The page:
and what you can do about it
Inflation is now at a 40 year high in most developed countries, US and Canada in particular. The inflation rate for these countries is 8.5% and 5.7% respectively. But these are the official inflation numbers.
Unofficially, I’d say we’re fucked. Let me explain why.
The Problem with CPI
CPI is a single number that attempts to capture an average rise in the cost of “a basket of consumer goods” over a period of time. This includes iPhones, housing materials, clothing, food, cleaning products, etc.
According to a professor of economics, Connel Fullenkamp there are “an infinite number of ways of calculating CPI and none of them are perfect”.
This is just to say that how the number is calculated has some amount of subjectivity built into it. That, and the prospects of accurately capturing the price fluctuations of all goods in society in a single number is a combinatorics problem of massive proportion.
I find it to be an exercise of hubris to think that we can measure the average rise in the cost of goods and then use that number to guide our monetary policy and political decisions.
Quite frankly, it terrifies me that this is the reality.
But, let’s give our Harvard educated economic experts the benefit of the doubt and assume that this number is “correct” for a moment. What does 8.5% inflation mean?
It means that in 6 years your cash will have lost 50% of its purchasing power
It means that your bonds yielding you 5% per annum are netting you -3.5%
It means that if you’re not making 8.5% more every single year, you’re making less than the previous year
It means that in order for your savings to not be diminishing, they have to be growing at a pace greater than 8.5% per year
So even if we take a faulty calculation at face value, the picture looks pretty dismal for the average citizen of a country wherein the currency is inflating. Especially when we take a closer look at other economic phenomenon taking place.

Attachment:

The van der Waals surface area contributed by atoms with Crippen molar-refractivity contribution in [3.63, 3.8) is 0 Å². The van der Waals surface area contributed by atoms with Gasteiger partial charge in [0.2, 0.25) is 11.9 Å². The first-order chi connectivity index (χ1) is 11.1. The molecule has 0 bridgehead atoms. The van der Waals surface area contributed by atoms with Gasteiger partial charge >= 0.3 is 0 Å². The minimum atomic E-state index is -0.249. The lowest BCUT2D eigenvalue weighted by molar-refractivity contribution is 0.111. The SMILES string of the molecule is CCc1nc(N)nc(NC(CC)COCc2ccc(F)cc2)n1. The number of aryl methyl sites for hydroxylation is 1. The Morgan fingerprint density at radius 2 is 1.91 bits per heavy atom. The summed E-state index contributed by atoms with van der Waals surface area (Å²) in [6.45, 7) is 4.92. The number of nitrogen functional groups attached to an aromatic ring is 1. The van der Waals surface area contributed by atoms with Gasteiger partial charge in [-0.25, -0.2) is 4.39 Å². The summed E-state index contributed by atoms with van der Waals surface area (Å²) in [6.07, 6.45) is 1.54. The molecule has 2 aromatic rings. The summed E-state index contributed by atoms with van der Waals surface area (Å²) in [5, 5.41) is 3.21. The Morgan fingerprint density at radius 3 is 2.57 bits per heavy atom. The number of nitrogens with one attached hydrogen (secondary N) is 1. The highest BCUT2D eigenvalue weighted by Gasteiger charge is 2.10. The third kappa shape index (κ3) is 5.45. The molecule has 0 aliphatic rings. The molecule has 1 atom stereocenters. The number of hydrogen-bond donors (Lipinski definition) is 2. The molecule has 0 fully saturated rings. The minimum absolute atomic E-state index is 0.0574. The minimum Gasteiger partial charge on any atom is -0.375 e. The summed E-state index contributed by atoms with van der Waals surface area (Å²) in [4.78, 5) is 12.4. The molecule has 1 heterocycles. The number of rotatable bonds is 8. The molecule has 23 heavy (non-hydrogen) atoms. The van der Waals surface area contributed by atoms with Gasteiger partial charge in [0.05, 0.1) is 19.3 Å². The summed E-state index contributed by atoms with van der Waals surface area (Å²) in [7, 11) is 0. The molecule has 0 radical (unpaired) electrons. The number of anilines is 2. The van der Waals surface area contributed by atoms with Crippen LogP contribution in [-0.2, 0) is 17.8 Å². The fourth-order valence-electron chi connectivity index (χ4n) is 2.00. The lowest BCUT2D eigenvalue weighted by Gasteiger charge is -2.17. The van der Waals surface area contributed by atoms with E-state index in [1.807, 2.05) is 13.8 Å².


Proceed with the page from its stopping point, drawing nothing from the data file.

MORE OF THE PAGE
Homes and Equity as a Store of Value
The store of value function of money is broken. This is because our money is inflationary, which brings down the purchasing power of money over time.
Since the currencies of our countries are bad stores of value, people who are “in the know” must search elsewhere to preserve their purchasing power and beat inflation. They turn to houses and equity.
So again, while the official inflation rate for the United States is 8.5%, I would argue that inflation is showing up in assets such as real estate and equity markets.
Did the value of homes really increase 18% in 2021? Or are people with money just searching for more lucrative ways of parking their cash?
Did the S&P500 companies really generate 26.9% more value for investors? Or are hedge fund managers simply seeing that there is no better place to park cash for their investors, than in the stock market?
Assets aren’t going up solely because these companies are creating more value. They are going up as a side effect of there being more money with which those assets can be valued.
A higher valuation is a side effect of there being more money in circulation.
You see, the valuation of equities and homes are not included in the calculation of CPI. If it were, then we would likely see a more accurate representation of inflation in our society.
Inflation might be 8.5%, and people might be lucky enough to beat it. But for young people trying to buy their first home, they have to increase their buying power by more than 18%-20% in order buy a house.